Update (21 August 2017): The 2016 version of the Code of Conduct and Ethics signed by Former Chief Justice Mutunga was not tabled before the relevant House of Parliament within seven days after its publication and thus lapsed, in line with section 11 of the Statutory Instruments Act.
Building Judicial Capacity
Efficient, equitable and accessible justice systems are the lifeblood of the rule of law. For many years, building judicial capacity in the developing world was IDLO's sole area of intervention.
Today, while our mission and expertise has greatly expanded, we remain faithful to that early purpose. Building capacity in the judiciary is still the bulk of what we do, and what we are most recognized for. We do this in a variety of legal systems and traditions, working with local and international partners, with a strong emphasis on transition societies.
In the words of Kyrgyz Supreme Court Chair and IDLO interlocutor Feruza Z. Djumasheva, "Without successful judicial reforms, there will be no economic or social reform."
IDLO's Victoria Harrison Neves, spoke to our Country Representative for Myanmar, Kartik Sharma, about the transition underway in that country, the opportunities for supporting the rule of law at this time, and the practicalities of working in such an environment.
IDLO - When did you arrive in Myanmar?
Italian and Montenegrin justice sector counterparts and government representatives discussed enhancing public access to judicial information in commercial law cases and ways to further strengthen Italian-Montenegrin legal cooperation in a roundtable event held at IDLO’s headquarters in Rome.
(Rome, Italy) June 9, 2016
Africa-wide collaboration on strengthening the rule of law will play a key role in realizing international development goals.
This was the consensus at the end of a two-day rule of law and development meeting convened by the International Development Law Organization (IDLO) and the Government of Tanzania last week.
The Africa conference on rule of law and development opened in Dar es Salaam yesterday with over 140 delegates attending, including two former Presidents of Tanzania, Benjamin Mkapa and Jayak Kikwete.
"In 2016, IDLO - with financial assistance from the European Bank for Reconstruction and Development and the Government of Italy - conducted a project in commercial law judicial training support in Montenegro.
Terrorism trials in Somalia have overwhelmingly been conducted in military courts under military laws that do not afford rights to the accused as enshrined in international human rights law or the Somali Provisional Constitution. Recognizing the weakness of the current system and the security threat posed by Somalia’s overloaded prison capacity, the Government of Somalia has decided to move the bulk of the current serious crimes caseload and all future caseloads to the civilian criminal court system.
“International organizations in Afghanistan often try to reach their goals as if using a raft to cross a river.
In Kenya, electoral disputes can generate powerful emotions, leading to conflict, unrest and even violence. Electoral dispute resolution (EDR) remains a critical element in the electoral cycle that helps secure the integrity of elections and also curbs electoral-related violence.
Lack of good governance and the rule of law are one of the most pressing problems confronting modern Somalia on its path towards stability and reconstruction. While there have been signs of progress, the absence of robust and competent institutions has contributed to a climate of insecurity and impunity. Several assessments of the justice system in Somalia have found that judges and prosecutors lack of adequate skills to effectively administer criminal trials in line with Somali laws and procedures, particularly with respect to safeguarding the rights of the accused.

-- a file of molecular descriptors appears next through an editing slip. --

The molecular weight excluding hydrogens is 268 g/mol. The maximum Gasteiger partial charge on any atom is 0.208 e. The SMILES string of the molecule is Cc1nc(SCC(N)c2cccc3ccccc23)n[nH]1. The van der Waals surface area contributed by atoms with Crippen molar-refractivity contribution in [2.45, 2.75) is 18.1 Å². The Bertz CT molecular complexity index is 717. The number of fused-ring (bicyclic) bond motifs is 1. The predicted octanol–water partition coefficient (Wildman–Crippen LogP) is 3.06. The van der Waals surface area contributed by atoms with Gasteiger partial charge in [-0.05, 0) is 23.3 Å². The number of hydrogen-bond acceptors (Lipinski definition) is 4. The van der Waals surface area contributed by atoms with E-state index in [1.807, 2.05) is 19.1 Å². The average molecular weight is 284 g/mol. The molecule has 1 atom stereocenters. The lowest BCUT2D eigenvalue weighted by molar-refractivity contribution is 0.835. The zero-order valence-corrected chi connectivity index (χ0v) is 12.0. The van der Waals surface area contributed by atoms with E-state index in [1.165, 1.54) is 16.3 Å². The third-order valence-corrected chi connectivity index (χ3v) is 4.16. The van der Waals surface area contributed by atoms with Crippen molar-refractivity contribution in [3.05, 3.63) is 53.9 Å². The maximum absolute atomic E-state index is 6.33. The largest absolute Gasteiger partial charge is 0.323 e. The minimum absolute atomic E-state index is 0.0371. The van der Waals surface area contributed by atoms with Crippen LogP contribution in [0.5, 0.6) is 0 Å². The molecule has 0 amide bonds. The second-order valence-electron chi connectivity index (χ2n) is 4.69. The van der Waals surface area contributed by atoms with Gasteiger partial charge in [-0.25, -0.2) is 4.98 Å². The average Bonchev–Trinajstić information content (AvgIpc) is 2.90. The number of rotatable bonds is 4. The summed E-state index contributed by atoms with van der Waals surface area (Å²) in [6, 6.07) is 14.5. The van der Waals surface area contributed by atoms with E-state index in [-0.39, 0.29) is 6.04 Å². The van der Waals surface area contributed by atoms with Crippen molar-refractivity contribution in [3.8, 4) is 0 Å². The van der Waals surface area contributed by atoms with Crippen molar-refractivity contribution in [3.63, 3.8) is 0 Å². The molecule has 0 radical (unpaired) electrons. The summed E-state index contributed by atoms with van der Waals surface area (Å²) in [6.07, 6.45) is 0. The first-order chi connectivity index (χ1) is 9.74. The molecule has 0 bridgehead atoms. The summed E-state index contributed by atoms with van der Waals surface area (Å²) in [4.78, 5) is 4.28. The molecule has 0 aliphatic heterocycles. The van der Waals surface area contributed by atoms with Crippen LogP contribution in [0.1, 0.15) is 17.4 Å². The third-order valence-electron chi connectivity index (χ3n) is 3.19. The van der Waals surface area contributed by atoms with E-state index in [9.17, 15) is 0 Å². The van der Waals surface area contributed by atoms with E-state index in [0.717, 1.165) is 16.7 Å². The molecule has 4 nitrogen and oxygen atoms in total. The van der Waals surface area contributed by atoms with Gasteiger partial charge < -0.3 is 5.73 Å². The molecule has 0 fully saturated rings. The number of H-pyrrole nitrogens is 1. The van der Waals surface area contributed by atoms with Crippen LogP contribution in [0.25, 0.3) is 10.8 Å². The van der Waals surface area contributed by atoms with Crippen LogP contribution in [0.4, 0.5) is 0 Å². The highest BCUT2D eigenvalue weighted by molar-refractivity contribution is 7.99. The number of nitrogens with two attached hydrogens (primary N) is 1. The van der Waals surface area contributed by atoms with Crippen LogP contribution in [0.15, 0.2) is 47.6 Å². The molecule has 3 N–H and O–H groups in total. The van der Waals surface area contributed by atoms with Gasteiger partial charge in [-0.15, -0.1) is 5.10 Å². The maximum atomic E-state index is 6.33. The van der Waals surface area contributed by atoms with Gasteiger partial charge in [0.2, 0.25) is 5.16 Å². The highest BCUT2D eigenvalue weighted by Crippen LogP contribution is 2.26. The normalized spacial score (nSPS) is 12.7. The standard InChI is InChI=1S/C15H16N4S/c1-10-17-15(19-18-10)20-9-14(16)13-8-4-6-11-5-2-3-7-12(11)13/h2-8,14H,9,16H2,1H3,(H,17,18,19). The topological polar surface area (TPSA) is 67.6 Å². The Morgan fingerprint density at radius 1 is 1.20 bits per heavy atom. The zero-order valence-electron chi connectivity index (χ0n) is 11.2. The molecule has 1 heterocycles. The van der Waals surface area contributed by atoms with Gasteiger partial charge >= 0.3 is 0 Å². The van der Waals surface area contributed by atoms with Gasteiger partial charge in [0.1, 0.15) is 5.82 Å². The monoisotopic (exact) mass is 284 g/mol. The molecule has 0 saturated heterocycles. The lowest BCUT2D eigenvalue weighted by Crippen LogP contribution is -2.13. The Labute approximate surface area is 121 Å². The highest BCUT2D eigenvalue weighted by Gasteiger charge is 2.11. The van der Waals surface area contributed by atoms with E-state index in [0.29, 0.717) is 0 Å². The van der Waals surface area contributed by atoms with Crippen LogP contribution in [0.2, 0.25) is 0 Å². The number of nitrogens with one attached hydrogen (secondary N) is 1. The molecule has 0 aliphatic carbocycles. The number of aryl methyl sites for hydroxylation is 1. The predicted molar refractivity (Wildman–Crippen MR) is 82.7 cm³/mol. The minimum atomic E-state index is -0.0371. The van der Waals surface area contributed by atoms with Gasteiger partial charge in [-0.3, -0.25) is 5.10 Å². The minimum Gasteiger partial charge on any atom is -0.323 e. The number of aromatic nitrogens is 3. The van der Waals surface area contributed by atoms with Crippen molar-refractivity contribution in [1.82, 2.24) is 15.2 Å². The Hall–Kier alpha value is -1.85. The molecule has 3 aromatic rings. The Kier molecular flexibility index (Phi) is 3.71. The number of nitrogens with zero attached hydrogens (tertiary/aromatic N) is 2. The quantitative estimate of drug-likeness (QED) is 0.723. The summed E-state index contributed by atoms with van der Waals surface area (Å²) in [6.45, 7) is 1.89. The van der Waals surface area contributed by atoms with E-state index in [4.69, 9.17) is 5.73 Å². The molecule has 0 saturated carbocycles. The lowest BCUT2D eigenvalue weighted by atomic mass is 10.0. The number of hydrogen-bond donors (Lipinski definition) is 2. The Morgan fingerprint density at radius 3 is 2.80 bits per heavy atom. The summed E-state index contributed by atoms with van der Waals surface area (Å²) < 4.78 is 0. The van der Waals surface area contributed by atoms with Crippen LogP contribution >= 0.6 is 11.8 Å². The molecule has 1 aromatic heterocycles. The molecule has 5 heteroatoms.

Despite reform efforts undertaken by the Government of Ukraine after the Maidan Revolution in 2014, Ukrainian citizens continue to regard criminal justice stakeholders with deep distrust. In 2019, the presidential and snap parliamentary elections resulted in a shift of the political environment, creating an opportunity to meaningfully advance anti-corruption reforms.
Strengthening the capacity of prosecutors, judges and lawyers in Rwanda in international criminal law is both important and timely. Over two decades after Rwanda’s genocide, the number of cases extradited and transferred from other countries to Rwanda continues to increase. Given that international criminal law is a complex and evolving field, prosecutors who appear in Transfer cases would benefit from skills allowing them to more accurately and effectively research and apply the latest judicial precedents.
In Indonesia, with its civil law system, many scholars believe that lecturers do not have any obligation to use case law or jurisprudence, including among judges. This causes stagnant development of the law both in practice and theory. Therefore, integrating case law into education will not only be beneficial to both student and lecturer, but also for the judges so they can employ better consideration when making their decisions or verdicts.
Until recently, court processes in the Kyrgyz Republic have not been automated. Manual or paper systems still are required and are the norm although automating all processes has started very actively. According the country’s National Target Program for Development of the Judiciary, automated information systems need to be expanded and rolled out to the whole judicial system, not only within all first instance courts, but also second and third instance courts.